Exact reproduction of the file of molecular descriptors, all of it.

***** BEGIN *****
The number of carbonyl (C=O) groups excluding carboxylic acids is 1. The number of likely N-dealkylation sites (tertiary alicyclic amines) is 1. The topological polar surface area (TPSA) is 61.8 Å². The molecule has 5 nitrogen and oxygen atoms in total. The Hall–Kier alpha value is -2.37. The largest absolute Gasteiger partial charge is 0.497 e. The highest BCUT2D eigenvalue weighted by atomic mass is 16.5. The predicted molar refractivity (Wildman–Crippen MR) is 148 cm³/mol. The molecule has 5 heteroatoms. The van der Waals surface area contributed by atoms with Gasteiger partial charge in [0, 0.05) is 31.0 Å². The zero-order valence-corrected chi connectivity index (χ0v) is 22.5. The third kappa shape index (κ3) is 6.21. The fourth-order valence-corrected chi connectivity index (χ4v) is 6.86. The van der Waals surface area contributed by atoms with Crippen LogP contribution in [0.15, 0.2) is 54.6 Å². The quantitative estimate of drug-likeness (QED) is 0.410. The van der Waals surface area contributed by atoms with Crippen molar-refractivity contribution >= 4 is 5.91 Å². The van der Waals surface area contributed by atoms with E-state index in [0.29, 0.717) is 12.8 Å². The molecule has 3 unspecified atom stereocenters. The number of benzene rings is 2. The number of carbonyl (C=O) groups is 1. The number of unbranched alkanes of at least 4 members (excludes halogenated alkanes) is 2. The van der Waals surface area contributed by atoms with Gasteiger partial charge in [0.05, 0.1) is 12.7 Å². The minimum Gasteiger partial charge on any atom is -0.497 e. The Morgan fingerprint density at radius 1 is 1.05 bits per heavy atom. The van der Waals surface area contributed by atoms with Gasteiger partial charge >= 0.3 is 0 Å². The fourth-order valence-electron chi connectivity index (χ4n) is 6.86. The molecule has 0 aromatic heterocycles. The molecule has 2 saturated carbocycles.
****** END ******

The number of carbonyl (C=O) groups excluding carboxylic acids is 1. The number of likely N-dealkylation sites (tertiary alicyclic amines) is 1. The topological polar surface area (TPSA) is 61.8 Å². The molecule has 5 nitrogen and oxygen atoms in total. The Hall–Kier alpha value is -2.37. The largest absolute Gasteiger partial charge is 0.497 e. The highest BCUT2D eigenvalue weighted by atomic mass is 16.5. The predicted molar refractivity (Wildman–Crippen MR) is 148 cm³/mol. The molecule has 5 heteroatoms. The van der Waals surface area contributed by atoms with Gasteiger partial charge in [0, 0.05) is 31.0 Å². The zero-order valence-corrected chi connectivity index (χ0v) is 22.5. The third kappa shape index (κ3) is 6.21. The fourth-order valence-corrected chi connectivity index (χ4v) is 6.86. The van der Waals surface area contributed by atoms with Crippen LogP contribution in [0.15, 0.2) is 54.6 Å². The quantitative estimate of drug-likeness (QED) is 0.410. The van der Waals surface area contributed by atoms with Crippen molar-refractivity contribution >= 4 is 5.91 Å². The van der Waals surface area contributed by atoms with E-state index in [0.29, 0.717) is 12.8 Å². The molecule has 3 unspecified atom stereocenters. The number of benzene rings is 2. The number of carbonyl (C=O) groups is 1. The number of unbranched alkanes of at least 4 members (excludes halogenated alkanes) is 2. The van der Waals surface area contributed by atoms with Gasteiger partial charge in [0.05, 0.1) is 12.7 Å². The minimum Gasteiger partial charge on any atom is -0.497 e. The Morgan fingerprint density at radius 1 is 1.05 bits per heavy atom. The van der Waals surface area contributed by atoms with Gasteiger partial charge >= 0.3 is 0 Å². The fourth-order valence-electron chi connectivity index (χ4n) is 6.86. The molecule has 0 aromatic heterocycles. The molecule has 2 saturated carbocycles.